Do you know what condition your slats are in? If not, it’s time to find out…

At this stage of the year, the busy period on many farms has subsided. First-cut and, in some cases, second-cut silage has been saved and the breeding season, on most farms, is dwindling down.

Therefore, this should free up time for farmers to inspect and make improvements on their farms – where necessary – before the winter housing period comes around again.

One area that should be checked to see if it is fit for purpose are any slatted floors on the farm.

According to Teagasc, intensive use, slurry reaching the slats and stocking sheds with bulls can shorten the lifespan of slats.

Slats might look in good condition on the surface; however, it’s not until you take a closer look at them before you will know what sort of state they are in.

The estimated lifespan of a slatted floor is 20-25 years, so any farms with slats that are in for that long or are getting close to that should really consider getting them checked out.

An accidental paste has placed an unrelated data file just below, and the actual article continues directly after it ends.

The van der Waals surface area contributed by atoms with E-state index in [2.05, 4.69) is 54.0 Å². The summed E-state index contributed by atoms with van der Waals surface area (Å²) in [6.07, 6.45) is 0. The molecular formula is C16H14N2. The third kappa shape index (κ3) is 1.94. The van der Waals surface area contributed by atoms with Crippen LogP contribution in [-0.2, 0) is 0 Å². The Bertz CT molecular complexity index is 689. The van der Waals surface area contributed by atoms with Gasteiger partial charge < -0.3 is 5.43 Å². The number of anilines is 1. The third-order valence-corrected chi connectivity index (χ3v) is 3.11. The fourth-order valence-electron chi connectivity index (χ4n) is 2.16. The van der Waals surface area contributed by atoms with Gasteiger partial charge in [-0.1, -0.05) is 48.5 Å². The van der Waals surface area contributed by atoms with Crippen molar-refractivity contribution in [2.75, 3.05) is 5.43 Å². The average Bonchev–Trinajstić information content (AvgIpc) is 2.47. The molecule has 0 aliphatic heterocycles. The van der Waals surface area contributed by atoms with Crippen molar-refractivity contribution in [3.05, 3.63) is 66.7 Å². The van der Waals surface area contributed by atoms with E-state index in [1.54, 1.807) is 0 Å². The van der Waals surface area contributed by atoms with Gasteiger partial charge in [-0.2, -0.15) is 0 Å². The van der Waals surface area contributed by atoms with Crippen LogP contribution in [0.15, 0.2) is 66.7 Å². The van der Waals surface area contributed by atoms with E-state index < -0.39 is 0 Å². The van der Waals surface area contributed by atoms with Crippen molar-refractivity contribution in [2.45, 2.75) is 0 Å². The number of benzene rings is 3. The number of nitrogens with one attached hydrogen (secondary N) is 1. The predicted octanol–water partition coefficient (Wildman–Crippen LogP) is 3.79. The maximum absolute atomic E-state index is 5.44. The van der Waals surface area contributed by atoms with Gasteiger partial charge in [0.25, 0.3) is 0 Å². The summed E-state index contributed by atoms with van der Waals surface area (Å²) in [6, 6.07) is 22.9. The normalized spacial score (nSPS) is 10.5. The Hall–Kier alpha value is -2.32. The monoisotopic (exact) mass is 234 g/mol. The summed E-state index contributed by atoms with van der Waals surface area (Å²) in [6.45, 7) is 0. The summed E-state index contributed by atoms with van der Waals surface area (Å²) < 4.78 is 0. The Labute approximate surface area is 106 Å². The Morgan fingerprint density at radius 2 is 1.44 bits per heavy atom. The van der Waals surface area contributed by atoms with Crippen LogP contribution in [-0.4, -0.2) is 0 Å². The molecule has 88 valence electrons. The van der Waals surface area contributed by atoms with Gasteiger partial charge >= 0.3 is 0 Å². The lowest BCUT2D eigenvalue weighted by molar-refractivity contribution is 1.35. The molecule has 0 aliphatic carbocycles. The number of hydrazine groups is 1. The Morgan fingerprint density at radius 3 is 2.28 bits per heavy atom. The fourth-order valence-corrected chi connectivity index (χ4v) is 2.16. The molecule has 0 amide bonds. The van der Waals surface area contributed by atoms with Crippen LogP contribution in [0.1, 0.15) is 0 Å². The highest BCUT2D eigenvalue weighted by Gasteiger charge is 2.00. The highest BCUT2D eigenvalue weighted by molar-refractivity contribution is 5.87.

Also, it’s no harm for farmers to check their slats regardless of how long they are in to see what condition they are in.

The entire slatted floor area should be examined. Farmers should keep an eye out for any signs of exposed steel, cracks, surface damage or sagging.

A good way to see if the slats have sagged is by placing a straight edge across the centre of the slats.

Moreover, by power washing the slats you will be able to see any faults that may be present much easier.

Don’t risk it

The temptation among farmers may be to leave the slats for another year or two; however, this is risky, especially if you don’t examine them to see what condition they are in.

Grant aid is available under the Targeted Agricultural Modernisation Scheme (TAMS) II; although certain criteria have to be met in order to qualify for a grant.

Therefore, farmers should not only familiarise themselves with the Department of Agriculture’s criteria surrounding slats but they must also move swiftly if they want to apply for a grant as time is running out.

Finally, farmers should not go about lifting or replacing slats by themselves. Instead, professional help should be sought to carry out the process (of replacing slats) if needs be.